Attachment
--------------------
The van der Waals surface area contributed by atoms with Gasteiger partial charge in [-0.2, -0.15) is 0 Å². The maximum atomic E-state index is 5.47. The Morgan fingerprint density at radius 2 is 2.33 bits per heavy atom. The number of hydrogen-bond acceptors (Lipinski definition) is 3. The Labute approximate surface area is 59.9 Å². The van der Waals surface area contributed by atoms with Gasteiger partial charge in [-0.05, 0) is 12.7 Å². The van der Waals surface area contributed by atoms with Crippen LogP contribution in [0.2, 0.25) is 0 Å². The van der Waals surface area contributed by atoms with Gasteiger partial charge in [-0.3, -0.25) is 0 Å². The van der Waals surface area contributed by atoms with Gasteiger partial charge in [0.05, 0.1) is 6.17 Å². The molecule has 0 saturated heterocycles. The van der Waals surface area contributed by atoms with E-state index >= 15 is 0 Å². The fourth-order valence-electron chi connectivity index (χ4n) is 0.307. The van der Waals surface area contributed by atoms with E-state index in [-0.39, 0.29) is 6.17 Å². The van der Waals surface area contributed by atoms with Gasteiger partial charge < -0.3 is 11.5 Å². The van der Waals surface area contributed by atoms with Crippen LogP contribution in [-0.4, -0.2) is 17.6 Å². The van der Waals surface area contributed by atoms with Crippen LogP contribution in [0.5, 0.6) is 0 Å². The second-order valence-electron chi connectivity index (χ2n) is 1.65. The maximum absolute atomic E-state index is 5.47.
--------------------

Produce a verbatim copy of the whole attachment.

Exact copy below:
The van der Waals surface area contributed by atoms with Gasteiger partial charge in [-0.2, -0.15) is 0 Å². The maximum atomic E-state index is 5.47. The Morgan fingerprint density at radius 2 is 2.33 bits per heavy atom. The number of hydrogen-bond acceptors (Lipinski definition) is 3. The Labute approximate surface area is 59.9 Å². The van der Waals surface area contributed by atoms with Gasteiger partial charge in [-0.05, 0) is 12.7 Å². The van der Waals surface area contributed by atoms with Crippen LogP contribution in [0.2, 0.25) is 0 Å². The van der Waals surface area contributed by atoms with Gasteiger partial charge in [-0.3, -0.25) is 0 Å². The van der Waals surface area contributed by atoms with Gasteiger partial charge in [0.05, 0.1) is 6.17 Å². The molecule has 0 saturated heterocycles. The van der Waals surface area contributed by atoms with E-state index >= 15 is 0 Å². The fourth-order valence-electron chi connectivity index (χ4n) is 0.307. The van der Waals surface area contributed by atoms with E-state index in [-0.39, 0.29) is 6.17 Å². The van der Waals surface area contributed by atoms with Gasteiger partial charge < -0.3 is 11.5 Å². The van der Waals surface area contributed by atoms with Crippen LogP contribution in [-0.4, -0.2) is 17.6 Å². The van der Waals surface area contributed by atoms with Crippen LogP contribution in [0.5, 0.6) is 0 Å². The second-order valence-electron chi connectivity index (χ2n) is 1.65. The maximum absolute atomic E-state index is 5.47.